In February, Novartis announced that an application for their much-touted multiple sclerosis drug ofatumumab had been accepted and, with the drug company cashing in on one of their priority review vouchers, the agency was due for a decision by June.

But with June less than 48 hours old, Novartis announced the agency has extended their review, pushing back the timeline for approval or rejection to September. The Swiss pharma filed the application in December, meaning their new schedule will be nearly in line with the standard 10-month window period had they not used the priority voucher.

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Leen Kawas, Athira CEO (Athira)

Can a small biotech suc­cess­ful­ly tack­le an Ever­est climb like Alzheimer’s? Athi­ra has $85M and some in­flu­en­tial back­ers ready to give it a shot

There haven’t been a lot of big venture rounds for biotech companies looking to run a Phase II study in Alzheimer’s.

The field has been a disaster over the past decade. Amyloid didn’t pan out as a target — going down in a litany of Phase III failures — and is now making its last stand at Biogen. Tau is a comer, but when you look around and all you see is destruction, the idea of backing a startup trying to find complex cocktails to swing the course of this devilishly complicated memory-wasting disease would daunt the pluckiest investors.

GSK presents case to ex­pand use of its lu­pus drug in pa­tients with kid­ney dis­ease, but the field is evolv­ing. How long will the mo­nop­oly last?

In 2011, GlaxoSmithKline’s Benlysta became the first biologic to win approval for lupus patients. Nine years on, the British drugmaker has unveiled detailed positive results from a study testing the drug in lupus patients with associated kidney disease — a post-marketing requirement from the initial FDA approval.

Lupus is a drug developer’s nightmare. In the last six decades, there has been just one FDA approval (Benlysta), with the field resembling a graveyard in recent years with a string of failures including UCB and Biogen’s late-stage flop, as well as defeats in Xencor and Sanofi’s programs. One of the main reasons the success has eluded researchers is because lupus, akin to cancer, is not just one disease — it really is a disease of many diseases, noted Al Roy, executive director of Lupus Clinical Investigators Network, an initiative of New York-based Lupus Research Alliance that claims it is the world’s leading private funder of lupus research, in an interview.

Bris­tol-My­ers is clean­ing up the post-Cel­gene merg­er pipeline, and they’re sweep­ing out an ex­per­i­men­tal check­point in the process

Back during the lead up to the $74 billion buyout of Celgene, the big biotech’s leadership did a little housecleaning with a major pact it had forged with Jounce. Out went the $2.6 billion deal and a collaboration on ICOS and PD-1.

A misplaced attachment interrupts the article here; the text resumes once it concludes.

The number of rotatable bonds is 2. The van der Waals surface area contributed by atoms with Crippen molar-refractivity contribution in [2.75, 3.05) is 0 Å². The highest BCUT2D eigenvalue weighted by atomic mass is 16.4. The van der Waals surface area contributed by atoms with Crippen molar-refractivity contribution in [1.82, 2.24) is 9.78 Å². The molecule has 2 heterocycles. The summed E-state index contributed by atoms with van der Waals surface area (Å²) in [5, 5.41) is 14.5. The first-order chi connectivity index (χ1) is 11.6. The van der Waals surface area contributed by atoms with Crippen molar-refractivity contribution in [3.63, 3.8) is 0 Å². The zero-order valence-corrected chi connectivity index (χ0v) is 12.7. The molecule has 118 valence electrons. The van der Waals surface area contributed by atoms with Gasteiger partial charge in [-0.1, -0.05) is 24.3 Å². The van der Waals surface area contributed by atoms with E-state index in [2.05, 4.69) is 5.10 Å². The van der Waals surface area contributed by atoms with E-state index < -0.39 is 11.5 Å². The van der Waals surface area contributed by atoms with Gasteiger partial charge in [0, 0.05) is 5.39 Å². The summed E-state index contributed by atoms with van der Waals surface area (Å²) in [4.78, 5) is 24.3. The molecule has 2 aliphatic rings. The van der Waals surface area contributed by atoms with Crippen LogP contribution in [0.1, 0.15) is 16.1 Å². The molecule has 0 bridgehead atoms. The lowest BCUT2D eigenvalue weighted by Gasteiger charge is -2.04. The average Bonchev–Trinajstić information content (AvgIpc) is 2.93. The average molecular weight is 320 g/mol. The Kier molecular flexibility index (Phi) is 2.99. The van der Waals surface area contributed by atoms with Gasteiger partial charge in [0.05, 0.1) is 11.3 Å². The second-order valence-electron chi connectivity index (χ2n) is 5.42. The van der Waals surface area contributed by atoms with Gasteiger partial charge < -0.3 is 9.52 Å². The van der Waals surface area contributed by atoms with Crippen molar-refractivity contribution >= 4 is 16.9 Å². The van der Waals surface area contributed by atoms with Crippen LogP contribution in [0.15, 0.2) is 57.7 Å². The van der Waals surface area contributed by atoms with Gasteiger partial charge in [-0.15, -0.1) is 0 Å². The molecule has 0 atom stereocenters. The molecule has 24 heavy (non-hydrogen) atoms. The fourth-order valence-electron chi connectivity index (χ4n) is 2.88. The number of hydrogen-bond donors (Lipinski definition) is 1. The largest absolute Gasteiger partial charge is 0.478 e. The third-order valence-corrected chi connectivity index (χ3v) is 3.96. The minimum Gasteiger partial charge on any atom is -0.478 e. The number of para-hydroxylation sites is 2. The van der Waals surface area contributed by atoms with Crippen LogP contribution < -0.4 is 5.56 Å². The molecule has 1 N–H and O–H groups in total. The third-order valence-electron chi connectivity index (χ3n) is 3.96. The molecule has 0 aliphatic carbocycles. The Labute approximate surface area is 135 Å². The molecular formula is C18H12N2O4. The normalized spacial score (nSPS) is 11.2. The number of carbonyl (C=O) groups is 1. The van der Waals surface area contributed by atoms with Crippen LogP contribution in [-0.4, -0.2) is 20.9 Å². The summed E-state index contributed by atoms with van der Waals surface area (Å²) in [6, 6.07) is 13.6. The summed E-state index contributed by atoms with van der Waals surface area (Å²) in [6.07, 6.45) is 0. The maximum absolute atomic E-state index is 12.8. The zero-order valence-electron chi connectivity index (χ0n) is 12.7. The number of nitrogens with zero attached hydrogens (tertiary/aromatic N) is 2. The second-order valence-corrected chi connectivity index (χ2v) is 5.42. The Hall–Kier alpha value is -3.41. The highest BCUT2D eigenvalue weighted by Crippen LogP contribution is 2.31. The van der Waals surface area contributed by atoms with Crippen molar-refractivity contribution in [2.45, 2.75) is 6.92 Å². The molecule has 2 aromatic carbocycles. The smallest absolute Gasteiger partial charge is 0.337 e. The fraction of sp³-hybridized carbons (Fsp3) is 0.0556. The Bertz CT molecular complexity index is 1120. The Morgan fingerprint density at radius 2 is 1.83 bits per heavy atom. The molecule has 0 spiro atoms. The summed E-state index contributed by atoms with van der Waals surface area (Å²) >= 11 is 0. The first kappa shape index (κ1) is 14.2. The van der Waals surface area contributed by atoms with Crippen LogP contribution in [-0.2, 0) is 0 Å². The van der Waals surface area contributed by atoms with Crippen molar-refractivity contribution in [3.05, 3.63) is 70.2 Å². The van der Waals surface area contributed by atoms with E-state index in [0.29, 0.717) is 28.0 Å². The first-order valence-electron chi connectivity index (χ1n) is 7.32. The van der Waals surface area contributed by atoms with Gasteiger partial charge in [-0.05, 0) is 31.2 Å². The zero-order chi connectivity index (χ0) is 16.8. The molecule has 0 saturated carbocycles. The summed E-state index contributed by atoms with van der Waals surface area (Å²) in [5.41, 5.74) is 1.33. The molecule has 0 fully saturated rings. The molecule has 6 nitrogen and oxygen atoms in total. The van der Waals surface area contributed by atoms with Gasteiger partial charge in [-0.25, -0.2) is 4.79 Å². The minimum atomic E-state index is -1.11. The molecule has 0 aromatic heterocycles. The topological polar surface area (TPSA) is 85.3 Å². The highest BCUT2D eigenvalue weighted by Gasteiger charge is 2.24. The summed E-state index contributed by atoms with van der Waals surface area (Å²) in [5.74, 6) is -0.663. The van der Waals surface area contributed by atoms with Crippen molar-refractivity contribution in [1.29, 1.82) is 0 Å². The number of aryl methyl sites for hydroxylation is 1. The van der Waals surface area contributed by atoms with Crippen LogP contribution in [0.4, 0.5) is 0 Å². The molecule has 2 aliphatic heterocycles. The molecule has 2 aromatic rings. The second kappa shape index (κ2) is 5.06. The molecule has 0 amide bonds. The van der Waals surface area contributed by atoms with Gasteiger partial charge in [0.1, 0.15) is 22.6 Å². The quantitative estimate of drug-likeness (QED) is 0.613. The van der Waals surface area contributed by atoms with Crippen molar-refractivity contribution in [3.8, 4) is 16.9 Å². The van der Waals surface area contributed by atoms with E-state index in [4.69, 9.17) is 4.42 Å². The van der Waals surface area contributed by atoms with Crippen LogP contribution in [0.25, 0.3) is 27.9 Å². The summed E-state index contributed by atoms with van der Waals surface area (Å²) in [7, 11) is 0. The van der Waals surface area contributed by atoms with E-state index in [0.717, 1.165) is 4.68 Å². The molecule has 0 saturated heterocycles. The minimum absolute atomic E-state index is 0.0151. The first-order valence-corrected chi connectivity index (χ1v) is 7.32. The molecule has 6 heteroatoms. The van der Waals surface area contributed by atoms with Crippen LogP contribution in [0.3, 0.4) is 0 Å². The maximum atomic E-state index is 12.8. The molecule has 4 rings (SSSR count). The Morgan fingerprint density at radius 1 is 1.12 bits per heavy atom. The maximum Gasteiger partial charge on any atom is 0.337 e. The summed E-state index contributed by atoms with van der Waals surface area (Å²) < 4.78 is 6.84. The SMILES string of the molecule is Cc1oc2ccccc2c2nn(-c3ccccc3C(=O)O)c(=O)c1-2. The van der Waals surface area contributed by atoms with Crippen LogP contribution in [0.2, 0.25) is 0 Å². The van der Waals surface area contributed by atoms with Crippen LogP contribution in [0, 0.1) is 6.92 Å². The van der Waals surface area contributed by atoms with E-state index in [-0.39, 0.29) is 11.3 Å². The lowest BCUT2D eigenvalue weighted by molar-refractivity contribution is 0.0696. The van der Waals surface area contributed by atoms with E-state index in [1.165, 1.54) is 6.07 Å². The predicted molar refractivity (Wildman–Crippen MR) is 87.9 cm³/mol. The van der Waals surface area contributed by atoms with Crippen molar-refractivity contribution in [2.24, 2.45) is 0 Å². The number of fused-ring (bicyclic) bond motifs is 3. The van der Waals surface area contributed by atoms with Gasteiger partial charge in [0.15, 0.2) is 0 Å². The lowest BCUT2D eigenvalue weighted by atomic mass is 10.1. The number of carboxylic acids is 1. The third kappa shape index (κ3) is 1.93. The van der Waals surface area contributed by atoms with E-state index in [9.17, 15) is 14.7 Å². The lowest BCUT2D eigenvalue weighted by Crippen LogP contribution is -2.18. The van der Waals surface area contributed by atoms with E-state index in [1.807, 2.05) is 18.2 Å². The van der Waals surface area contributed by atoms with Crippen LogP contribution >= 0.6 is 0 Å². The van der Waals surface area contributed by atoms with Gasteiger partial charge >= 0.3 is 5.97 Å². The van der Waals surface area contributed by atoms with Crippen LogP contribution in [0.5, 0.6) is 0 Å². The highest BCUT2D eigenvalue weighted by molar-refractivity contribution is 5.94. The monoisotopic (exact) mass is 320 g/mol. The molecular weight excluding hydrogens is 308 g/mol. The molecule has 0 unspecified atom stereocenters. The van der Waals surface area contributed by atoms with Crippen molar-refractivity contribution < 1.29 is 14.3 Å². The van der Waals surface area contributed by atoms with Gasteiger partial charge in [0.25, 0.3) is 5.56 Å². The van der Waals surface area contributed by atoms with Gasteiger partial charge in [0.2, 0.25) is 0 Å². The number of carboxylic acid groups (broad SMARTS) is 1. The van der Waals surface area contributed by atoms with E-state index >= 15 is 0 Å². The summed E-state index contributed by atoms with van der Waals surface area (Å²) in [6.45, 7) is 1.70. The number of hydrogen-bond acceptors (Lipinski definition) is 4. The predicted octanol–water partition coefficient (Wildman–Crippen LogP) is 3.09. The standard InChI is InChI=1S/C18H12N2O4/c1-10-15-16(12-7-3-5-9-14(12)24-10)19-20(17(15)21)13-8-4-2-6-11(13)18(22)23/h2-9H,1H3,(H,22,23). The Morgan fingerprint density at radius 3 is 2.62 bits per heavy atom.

Celgene, though, also added a $530 million deal — $50 million up front — to get the worldwide rights to JTX-8064, a drug that targets the LILRB2 receptor on macrophages.

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Gilead bol­sters its case for block­buster hope­ful fil­go­tinib as FDA pon­ders its de­ci­sion

Before remdesivir soaked up the spotlight amid the coronavirus crisis, Gilead’s filgotinib was the star experimental drug tapped to rake in billions competing with other JAK inhibitors made by rivals including AbbVie and Eli Lilly.

Now, long term data on the drug — discovered by Gilead’s partners at Galapagos and posted as part of a virtual medical conference — have solidified the durability and safety of filgotinib in patients with rheumatoid arthritis, spanning data from three late-stage trials. An FDA decision on the drug is expected this year.

Covid-19 roundup: Mod­er­na read­ies to en­ter PhI­II in Ju­ly, As­traZeneca not far be­hind; EU ready to ne­go­ti­ate vac­cine ac­cess with $2.7B fund

Moderna may soon add another first to the Covid-19 vaccine race.

In March, the mRNA biotech was the first company to put a Covid-19 vaccine into humans. Next month, they may become the first company to put their vaccine into the large, late-stage trials that are needed to prove whether the vaccine is effective.

In an interview with JAMA editor Howard Bauchner, NIAID chief Anthony Fauci said that a 30,000-person, Phase III trial for Moderna’s vaccine could start in July. The news comes a week after Moderna began a Phase II study that will enroll several hundred people.

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New safe­ty da­ta ex­pose po­ten­tial weak­ness as Pfiz­er's abroc­i­tinib takes on Dupix­ent in eczema

Last September, when Pfizer celebrated positive data from a second Phase III study of abrocitinib, many watchers applauded the efficacy but were still waiting to see whether the JAK1 inhibitor is “safe enough to be a formidable competitor to Dupixent,” the clear leader in the atopic dermatitis field. The full slate of safety data are now out and, according to one analyst, the answer is: probably not.